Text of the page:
WHF recently published a review of the Sooloos music server and it mentioned the high quality of ripped material (from CD) and outlined the way in which Sooloos will actually rip up to 2500 of your CDs for you, for free (including propagating them to all your Sooloos systems should you be lucky enough to have their systems in all your homes!)

Surely that constitutes a few legal whoopsies? (Or does reporting on - and testing - how you can break the law with your new product not actually constitute a copyright breach? Or does Haymarket pay a copyright fee when it tests such functions?)
 

crusaderlord

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Apr 29, 2008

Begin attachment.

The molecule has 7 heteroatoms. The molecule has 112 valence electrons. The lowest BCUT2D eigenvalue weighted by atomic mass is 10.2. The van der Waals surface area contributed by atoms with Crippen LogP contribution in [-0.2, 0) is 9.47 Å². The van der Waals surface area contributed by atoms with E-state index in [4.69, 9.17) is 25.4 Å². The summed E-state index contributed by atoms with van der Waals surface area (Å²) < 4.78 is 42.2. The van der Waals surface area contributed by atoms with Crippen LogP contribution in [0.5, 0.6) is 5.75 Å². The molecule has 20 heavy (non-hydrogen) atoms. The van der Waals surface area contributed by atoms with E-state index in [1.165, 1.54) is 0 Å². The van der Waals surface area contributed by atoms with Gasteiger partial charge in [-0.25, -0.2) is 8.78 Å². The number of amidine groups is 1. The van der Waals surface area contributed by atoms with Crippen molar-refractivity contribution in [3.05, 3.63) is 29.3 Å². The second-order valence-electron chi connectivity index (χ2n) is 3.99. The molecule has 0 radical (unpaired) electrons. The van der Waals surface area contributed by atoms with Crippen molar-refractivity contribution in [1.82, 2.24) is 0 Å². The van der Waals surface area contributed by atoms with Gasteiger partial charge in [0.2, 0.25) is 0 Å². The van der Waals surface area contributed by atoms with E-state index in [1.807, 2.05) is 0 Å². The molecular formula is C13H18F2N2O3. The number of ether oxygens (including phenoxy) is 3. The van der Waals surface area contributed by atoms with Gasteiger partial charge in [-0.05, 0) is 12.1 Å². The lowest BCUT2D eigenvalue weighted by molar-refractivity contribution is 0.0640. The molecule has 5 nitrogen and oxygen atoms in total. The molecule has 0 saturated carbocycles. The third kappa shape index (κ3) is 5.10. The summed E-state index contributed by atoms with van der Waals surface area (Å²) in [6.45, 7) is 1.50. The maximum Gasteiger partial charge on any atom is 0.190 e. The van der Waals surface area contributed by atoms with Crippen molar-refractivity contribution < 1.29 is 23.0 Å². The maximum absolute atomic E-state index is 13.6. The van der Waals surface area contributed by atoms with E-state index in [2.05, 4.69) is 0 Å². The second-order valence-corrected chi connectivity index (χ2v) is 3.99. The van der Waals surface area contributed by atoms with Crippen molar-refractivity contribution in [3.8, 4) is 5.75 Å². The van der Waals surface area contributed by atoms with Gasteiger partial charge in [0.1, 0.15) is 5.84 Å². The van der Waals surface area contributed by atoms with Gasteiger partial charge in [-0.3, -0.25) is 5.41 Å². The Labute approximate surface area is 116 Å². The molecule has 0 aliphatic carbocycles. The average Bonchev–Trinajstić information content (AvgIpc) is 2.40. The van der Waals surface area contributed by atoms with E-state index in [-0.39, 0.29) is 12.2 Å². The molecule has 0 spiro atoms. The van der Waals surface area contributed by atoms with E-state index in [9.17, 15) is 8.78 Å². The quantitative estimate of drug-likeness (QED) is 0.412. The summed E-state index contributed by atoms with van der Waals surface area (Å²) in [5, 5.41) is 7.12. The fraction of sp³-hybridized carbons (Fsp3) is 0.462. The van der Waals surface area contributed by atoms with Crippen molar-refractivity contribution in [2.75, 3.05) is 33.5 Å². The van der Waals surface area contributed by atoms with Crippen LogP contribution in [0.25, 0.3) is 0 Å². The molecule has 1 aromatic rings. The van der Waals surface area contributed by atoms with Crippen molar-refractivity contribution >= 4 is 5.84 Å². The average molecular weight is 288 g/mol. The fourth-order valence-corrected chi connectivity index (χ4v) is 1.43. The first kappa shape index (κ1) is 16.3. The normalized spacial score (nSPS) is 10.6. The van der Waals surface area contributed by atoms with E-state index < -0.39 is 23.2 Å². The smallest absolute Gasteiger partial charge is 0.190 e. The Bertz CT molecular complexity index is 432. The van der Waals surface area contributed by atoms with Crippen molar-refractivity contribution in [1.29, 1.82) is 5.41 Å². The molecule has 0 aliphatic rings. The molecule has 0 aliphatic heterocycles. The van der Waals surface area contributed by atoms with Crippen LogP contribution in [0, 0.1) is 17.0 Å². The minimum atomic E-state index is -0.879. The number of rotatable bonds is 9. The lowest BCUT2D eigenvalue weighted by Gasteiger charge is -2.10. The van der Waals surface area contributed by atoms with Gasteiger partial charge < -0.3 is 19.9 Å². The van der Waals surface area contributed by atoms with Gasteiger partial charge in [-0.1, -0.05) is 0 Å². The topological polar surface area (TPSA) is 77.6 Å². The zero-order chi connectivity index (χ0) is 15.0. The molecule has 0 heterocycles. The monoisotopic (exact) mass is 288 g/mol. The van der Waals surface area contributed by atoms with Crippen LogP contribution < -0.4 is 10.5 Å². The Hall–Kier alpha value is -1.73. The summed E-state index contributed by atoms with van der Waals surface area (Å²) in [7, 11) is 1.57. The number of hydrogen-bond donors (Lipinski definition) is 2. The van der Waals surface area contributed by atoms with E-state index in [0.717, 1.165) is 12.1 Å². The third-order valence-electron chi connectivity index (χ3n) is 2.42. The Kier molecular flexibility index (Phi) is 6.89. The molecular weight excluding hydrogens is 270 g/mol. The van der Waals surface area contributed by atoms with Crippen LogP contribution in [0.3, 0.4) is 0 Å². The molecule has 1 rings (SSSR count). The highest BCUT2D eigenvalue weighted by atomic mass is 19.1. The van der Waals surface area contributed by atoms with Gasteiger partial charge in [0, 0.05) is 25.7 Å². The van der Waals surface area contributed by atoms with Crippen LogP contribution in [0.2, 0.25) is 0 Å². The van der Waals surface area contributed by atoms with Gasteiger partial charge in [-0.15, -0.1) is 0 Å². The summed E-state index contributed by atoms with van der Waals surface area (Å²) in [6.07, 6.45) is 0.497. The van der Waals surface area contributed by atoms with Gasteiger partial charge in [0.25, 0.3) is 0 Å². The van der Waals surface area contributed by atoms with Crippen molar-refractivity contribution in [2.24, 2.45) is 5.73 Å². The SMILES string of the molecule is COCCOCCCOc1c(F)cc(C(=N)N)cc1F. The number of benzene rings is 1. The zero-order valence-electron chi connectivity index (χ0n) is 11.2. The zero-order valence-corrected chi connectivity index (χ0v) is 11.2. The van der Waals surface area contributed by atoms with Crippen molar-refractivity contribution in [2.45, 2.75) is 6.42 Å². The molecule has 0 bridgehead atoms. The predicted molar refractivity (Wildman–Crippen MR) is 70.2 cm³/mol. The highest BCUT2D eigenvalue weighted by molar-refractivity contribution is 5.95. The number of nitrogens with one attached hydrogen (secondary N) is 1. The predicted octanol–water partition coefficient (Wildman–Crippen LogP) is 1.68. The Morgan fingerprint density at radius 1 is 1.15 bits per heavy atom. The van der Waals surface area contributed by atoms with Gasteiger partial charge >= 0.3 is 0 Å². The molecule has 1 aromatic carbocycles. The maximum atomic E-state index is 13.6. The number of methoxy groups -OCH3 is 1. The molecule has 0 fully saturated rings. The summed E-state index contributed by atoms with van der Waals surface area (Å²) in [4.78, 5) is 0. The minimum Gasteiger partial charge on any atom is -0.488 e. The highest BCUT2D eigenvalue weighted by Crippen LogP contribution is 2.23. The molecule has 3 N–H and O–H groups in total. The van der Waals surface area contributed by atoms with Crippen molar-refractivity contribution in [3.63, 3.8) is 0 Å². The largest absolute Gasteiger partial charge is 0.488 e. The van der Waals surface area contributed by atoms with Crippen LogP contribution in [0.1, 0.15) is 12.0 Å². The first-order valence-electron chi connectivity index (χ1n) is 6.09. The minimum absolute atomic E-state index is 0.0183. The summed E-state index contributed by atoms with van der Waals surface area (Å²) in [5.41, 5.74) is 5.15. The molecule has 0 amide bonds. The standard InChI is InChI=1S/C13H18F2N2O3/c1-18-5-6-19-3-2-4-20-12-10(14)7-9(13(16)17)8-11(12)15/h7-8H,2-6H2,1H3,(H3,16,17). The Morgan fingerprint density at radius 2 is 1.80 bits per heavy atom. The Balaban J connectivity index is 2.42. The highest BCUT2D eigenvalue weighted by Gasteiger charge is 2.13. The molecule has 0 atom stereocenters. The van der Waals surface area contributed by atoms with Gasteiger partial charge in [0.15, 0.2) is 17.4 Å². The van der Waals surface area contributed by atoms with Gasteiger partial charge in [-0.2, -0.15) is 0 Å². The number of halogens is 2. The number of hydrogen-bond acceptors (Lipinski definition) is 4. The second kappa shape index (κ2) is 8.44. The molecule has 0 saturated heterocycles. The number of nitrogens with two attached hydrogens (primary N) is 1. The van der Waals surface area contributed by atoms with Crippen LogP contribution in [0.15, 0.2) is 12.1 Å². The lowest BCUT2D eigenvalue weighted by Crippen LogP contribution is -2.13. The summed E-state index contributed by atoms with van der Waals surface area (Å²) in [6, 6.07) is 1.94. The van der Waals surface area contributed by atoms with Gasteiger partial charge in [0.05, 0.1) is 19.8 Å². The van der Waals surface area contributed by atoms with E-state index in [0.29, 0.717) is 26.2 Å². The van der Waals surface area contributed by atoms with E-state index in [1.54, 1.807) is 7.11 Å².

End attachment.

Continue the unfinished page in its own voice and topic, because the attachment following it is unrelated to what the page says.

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i think the point is the selling of the cd's but keeping the copy of the music made for you useage.

as long as you buy and keep the cd i believed you can copy it for your wifi set up
 

Tony_R

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Oct 20, 2008
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JohnDuncan:chebby:Andrew Everard:
Pmaninit:I ripped all of my CDs and sold them on ebay

Which we do of course have to point out breaks copyright law.

I always thought a personal copy of any material you have purchased was okay so long as copies are not sold or played publicly or played for a fee.

Not in the UK, not for music. Software, yes. Daft but true.

Nowhere in the world, can you legally buy a CD, rip it, and then sell it on.

That is illegal. Anywhere.